Every so often the normal way we do things changes significantly. Sometimes it’s a social change in attitude. Other times its technological. The shift is sudden, and carries with it opportunity for those willing to question the conventions of our time. We are living in such time, right now, in 2012. Today is about data.
Systems to collect unimaginable amounts of data are now relatively inexpensive and the technology to allow people to collaborate is easy to use. The result: we have mountains of data and our new problem, and opportunity, is how to make sense of it. How can we analyze the data to glean insights into the problems we face every day? And while the amount of data being collected can be scary (when we consider it personal for example) it can also be fantastically helpful.
For the past four years I have been working on one example of the big data problem that I am particularly passionate about. The production of winegrapes is a multibillion dollar per year industry but almost no data about the vineyards producing winegrapes is available; and for good reason. The people who manage vineyards are first and foremost farmers. Their love is outside and the first place they look to solve a problem isn’t information technology. Additionally, no one has ever explored the production of winegrapes with a goal of providing useful aggregated information for everyone in the industry. This is a story that has not been told.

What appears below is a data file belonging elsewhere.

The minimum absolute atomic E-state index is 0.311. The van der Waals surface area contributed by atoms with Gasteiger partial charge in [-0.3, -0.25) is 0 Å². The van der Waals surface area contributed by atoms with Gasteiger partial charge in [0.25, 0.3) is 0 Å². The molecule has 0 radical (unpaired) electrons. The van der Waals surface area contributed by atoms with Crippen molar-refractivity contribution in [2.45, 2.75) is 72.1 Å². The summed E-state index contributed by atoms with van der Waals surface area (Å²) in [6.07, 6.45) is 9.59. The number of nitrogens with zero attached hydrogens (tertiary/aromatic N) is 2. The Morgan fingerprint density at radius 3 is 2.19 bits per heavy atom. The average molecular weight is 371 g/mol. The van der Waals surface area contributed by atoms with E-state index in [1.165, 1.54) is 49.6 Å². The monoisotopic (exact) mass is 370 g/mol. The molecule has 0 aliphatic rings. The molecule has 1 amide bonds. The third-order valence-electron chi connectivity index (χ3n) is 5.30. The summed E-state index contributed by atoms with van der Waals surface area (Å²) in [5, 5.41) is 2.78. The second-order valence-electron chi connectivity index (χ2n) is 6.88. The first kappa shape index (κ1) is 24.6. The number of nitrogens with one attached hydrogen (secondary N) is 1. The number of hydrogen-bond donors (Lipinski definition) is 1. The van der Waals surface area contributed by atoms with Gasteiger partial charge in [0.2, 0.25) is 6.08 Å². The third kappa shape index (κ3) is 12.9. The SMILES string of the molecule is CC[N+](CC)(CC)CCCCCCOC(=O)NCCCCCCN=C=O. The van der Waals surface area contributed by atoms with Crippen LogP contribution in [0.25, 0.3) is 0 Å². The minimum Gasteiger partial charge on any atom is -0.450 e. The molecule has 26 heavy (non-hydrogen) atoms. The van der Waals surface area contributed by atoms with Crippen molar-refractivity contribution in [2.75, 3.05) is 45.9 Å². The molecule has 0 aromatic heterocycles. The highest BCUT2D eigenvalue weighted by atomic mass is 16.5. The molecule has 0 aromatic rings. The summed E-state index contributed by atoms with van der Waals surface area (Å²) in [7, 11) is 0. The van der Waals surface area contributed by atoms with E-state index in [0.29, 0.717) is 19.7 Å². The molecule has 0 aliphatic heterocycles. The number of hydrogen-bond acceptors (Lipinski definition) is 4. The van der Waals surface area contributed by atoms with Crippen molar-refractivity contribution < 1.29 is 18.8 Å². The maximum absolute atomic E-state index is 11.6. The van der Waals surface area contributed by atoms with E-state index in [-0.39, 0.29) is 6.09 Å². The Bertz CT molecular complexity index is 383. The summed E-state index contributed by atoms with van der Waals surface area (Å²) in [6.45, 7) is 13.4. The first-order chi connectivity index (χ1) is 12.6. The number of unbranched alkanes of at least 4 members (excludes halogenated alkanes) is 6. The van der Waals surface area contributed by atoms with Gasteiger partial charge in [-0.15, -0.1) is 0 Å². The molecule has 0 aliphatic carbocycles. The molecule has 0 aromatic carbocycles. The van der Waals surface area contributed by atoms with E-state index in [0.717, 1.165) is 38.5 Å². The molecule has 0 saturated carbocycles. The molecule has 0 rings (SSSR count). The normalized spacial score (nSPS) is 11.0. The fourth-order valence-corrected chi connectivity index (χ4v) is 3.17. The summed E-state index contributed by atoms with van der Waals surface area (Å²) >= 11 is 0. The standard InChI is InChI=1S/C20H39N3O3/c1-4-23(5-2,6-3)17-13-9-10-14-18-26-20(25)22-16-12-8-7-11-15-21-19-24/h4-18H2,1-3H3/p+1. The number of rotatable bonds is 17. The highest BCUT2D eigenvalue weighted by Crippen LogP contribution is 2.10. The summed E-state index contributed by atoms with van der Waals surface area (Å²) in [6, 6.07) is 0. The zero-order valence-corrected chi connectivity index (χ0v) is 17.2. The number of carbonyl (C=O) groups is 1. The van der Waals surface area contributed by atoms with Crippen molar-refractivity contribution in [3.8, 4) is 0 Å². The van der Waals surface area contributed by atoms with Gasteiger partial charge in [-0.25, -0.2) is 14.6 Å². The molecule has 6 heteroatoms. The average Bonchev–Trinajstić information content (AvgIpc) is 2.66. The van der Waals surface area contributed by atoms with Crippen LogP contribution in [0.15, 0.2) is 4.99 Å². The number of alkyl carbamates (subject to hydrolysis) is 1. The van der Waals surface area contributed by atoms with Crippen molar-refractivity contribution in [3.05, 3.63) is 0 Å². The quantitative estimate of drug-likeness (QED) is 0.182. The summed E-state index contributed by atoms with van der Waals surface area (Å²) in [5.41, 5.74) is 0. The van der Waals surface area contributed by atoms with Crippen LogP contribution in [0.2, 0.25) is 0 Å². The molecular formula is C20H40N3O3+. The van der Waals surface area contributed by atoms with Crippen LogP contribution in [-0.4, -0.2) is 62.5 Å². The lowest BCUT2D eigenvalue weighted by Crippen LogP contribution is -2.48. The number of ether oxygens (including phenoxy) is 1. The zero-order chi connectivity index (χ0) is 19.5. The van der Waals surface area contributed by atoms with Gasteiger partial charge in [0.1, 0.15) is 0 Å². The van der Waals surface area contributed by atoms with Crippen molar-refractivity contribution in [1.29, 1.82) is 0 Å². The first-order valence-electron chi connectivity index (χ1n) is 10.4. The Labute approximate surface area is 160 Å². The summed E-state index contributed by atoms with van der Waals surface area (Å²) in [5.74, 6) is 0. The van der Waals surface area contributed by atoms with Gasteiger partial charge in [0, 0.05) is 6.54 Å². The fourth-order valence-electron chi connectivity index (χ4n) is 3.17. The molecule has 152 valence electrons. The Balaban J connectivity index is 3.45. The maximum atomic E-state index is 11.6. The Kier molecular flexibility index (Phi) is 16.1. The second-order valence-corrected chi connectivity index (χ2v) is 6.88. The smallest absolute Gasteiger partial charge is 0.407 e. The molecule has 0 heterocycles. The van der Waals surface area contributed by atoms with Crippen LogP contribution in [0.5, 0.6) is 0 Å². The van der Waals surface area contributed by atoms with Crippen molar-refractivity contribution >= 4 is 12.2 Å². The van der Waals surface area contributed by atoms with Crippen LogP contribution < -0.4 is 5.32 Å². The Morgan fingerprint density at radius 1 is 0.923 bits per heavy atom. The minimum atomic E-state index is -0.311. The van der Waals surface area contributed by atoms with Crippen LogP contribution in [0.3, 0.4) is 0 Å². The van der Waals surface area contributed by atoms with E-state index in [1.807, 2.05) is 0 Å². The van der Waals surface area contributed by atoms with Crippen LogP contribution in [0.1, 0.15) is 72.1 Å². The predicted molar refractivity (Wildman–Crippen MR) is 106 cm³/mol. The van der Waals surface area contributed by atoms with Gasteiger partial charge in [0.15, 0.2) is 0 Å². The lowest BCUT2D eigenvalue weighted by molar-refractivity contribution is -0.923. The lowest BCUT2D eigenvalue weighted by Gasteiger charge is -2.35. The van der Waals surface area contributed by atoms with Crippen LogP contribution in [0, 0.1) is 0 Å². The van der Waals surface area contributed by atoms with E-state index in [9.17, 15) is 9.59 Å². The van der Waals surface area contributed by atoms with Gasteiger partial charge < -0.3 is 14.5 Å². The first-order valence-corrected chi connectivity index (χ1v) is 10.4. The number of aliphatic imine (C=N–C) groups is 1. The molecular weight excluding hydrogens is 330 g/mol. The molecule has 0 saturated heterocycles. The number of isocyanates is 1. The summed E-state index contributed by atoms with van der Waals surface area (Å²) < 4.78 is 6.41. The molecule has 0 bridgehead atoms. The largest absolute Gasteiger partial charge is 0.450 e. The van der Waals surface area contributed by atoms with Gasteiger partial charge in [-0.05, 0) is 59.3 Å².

Today I launch a new site: meet Everyvine.com
Our focus is on the vines of the world’s vineyards, every one of them. The site provides, for the first time, detailed information about the vineyards growing grapes for the world’s wines. For every vineyard over 100 site characteristics are analyzed including slope, soil, and climate statistics. Analysis is preformed, not at a state, or region level, but down to the individual vineyard block. With this information, Everyvine is able to help grape growers make production decisions and provide grape buyers information they need to find the best grapes.
Everyvine will be an evolving project but its mission will always remain the same:
To give everyone in the grape growing community the information they need to make the best possible winegrapes and wines.